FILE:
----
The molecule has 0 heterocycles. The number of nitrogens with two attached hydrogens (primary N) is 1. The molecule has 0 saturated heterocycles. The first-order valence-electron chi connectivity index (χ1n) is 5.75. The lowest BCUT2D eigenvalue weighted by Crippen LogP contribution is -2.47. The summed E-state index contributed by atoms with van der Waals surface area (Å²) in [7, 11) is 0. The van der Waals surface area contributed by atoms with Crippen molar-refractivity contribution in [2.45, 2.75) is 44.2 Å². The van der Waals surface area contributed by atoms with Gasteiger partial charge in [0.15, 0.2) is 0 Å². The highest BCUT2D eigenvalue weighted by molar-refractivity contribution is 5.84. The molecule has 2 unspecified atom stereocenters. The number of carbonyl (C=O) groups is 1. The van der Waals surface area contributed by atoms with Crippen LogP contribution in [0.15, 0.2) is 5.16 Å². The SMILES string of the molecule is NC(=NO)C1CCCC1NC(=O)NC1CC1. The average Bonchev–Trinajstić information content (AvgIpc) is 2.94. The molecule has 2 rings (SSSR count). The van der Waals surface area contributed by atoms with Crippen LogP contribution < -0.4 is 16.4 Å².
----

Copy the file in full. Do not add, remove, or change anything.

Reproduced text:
The molecule has 0 heterocycles. The number of nitrogens with two attached hydrogens (primary N) is 1. The molecule has 0 saturated heterocycles. The first-order valence-electron chi connectivity index (χ1n) is 5.75. The lowest BCUT2D eigenvalue weighted by Crippen LogP contribution is -2.47. The summed E-state index contributed by atoms with van der Waals surface area (Å²) in [7, 11) is 0. The van der Waals surface area contributed by atoms with Crippen molar-refractivity contribution in [2.45, 2.75) is 44.2 Å². The van der Waals surface area contributed by atoms with Gasteiger partial charge in [0.15, 0.2) is 0 Å². The highest BCUT2D eigenvalue weighted by molar-refractivity contribution is 5.84. The molecule has 2 unspecified atom stereocenters. The number of carbonyl (C=O) groups is 1. The van der Waals surface area contributed by atoms with Crippen LogP contribution in [0.15, 0.2) is 5.16 Å². The SMILES string of the molecule is NC(=NO)C1CCCC1NC(=O)NC1CC1. The average Bonchev–Trinajstić information content (AvgIpc) is 2.94. The molecule has 2 rings (SSSR count). The van der Waals surface area contributed by atoms with Crippen LogP contribution < -0.4 is 16.4 Å².